The capital city district of Prague once again tops the purchasing power rankings. Inhabitants of this district have €11,961 per capita available for spending and saving, which is more than 30 percent above the national average. However, the purchasing power of the inhabitants of Prague is still almost 14 percent below the European average. The two bordering districts of Praha-zapad and Praha-vychod also have above-average purchasing power, as does the Czech Republic’s second largest city, Brno-mesto.

There have been a few changes in the top ten this year, with Brno-mesto and Praha-vychod switching places three and four and Beroun, Hradec Kralove and Benesov also changing places in the rankings. A new entry this year is the district of Kladno, which secures the final place in the top ten with a per capita purchasing power of €9,328. Bringing up the rear in the district rankings is Jesenik in Northern Moravia, located on the border with Poland. The district’s inhabitants have a per capita purchasing power of €7,597, which is almost 83 percent of the national average and around 55 percent of the European average.

Poland: Sharp contrast between rich and poor

The average per capita purchasing power in Poland in 2020 is €7,143, just under 49 percent below the European average. This puts Poland in twenty-eighth place in the European rankings.

There is an especially large gap between rich and poor in Poland with respect to the distribution of purchasing power in the country’s 380 districts. Only 17 districts have a per capita purchasing power that is at least 20 percent higher than the national average. By contrast, 106 districts are at least 20 percent below the national average. With a per capita purchasing power of €12,120, the capital city district of Warsaw takes first place. Inhabitants of the capital district have almost 70 percent more money for consumer purchases and saving than the national average.

At the other end of the district rankings is Szydlowiecki, where the per capita purchasing power is just €4,721. This corresponds to almost 66 percent of the Polish average and 34 percent of the European average. Inhabitants of Warsaw have almost 2.6 times more money available than the inhabitants of the least affluent district of Szydlowiecki.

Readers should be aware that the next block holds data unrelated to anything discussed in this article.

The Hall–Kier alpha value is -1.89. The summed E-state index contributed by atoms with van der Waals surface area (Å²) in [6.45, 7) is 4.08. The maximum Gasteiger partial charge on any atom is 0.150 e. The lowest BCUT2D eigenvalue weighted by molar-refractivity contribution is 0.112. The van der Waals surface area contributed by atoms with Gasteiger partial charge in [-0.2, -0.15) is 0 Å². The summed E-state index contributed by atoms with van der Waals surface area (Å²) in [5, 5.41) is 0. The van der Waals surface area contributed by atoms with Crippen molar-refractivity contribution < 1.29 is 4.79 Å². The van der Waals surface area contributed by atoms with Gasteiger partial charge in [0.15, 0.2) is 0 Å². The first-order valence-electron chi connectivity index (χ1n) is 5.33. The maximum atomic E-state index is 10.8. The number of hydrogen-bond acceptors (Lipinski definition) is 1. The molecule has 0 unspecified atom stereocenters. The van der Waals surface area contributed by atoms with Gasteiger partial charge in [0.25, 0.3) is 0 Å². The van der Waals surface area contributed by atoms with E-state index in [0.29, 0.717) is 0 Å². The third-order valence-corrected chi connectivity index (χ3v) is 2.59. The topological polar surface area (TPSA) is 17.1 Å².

There has been little change in the top places of the purchasing power rankings this year. The districts of Krakow and Bielsko-Biala switch eighth and ninth places. Gliwice makes it into the top ten with a per capita purchasing power of €9,111, putting it in tenth place and ousting the district of Tychi.

Hungary: Purchasing power highest around capital city and toward the Austrian border

Hungary’s average per capita purchasing power is €6,871, which is a little less than half the European average. As such, Hungary is ranked thirtieth.

Looking at the 20 counties of Hungary, it is clear that the areas with the highest purchasing power have managed to hold on to their place in the rankings. The capital city county of Budapest continues to lead the rankings by a significant margin. With €8,627 per capita, inhabitants of Budapest have almost 26 percent more purchasing power than the national average, but still almost 38 percent less than the European average.

Five of Hungary’s 20 counties have above-average purchasing power. All of these counties are located in and around the capital city of Budapest and toward the Austrian border. By contrast, three-fourths of Hungary’s counties have below-average purchasing power. Last place goes to Szabolcs-Szatmar-Bereg, whose inhabitants have a per capita purchasing power of €5,392, which is less than 79 percent of the national average and around 39 percent of the European average.

Romania: Capital has by far the highest purchasing power

Romania is thirty-first in the European rankings, just below Hungary. With an average per capita purchasing power of €5,611, Romania is around 60 percent below the European average.

Like Poland, Romania has a very big gap between rich and poor. The capital city county of Bucuresti leads the rankings by a significant margin. Inhabitants of this county have €10,173 per capita available for spending and saving, which is more than 81 percent above the national average. The people of Bucharest have more than three times the purchasing power of the inhabitants of the least affluent county, Vaslui. Here, disposable net income is just €3,374, which is around 60 percent of the national average and just over 24.3 percent of the European average.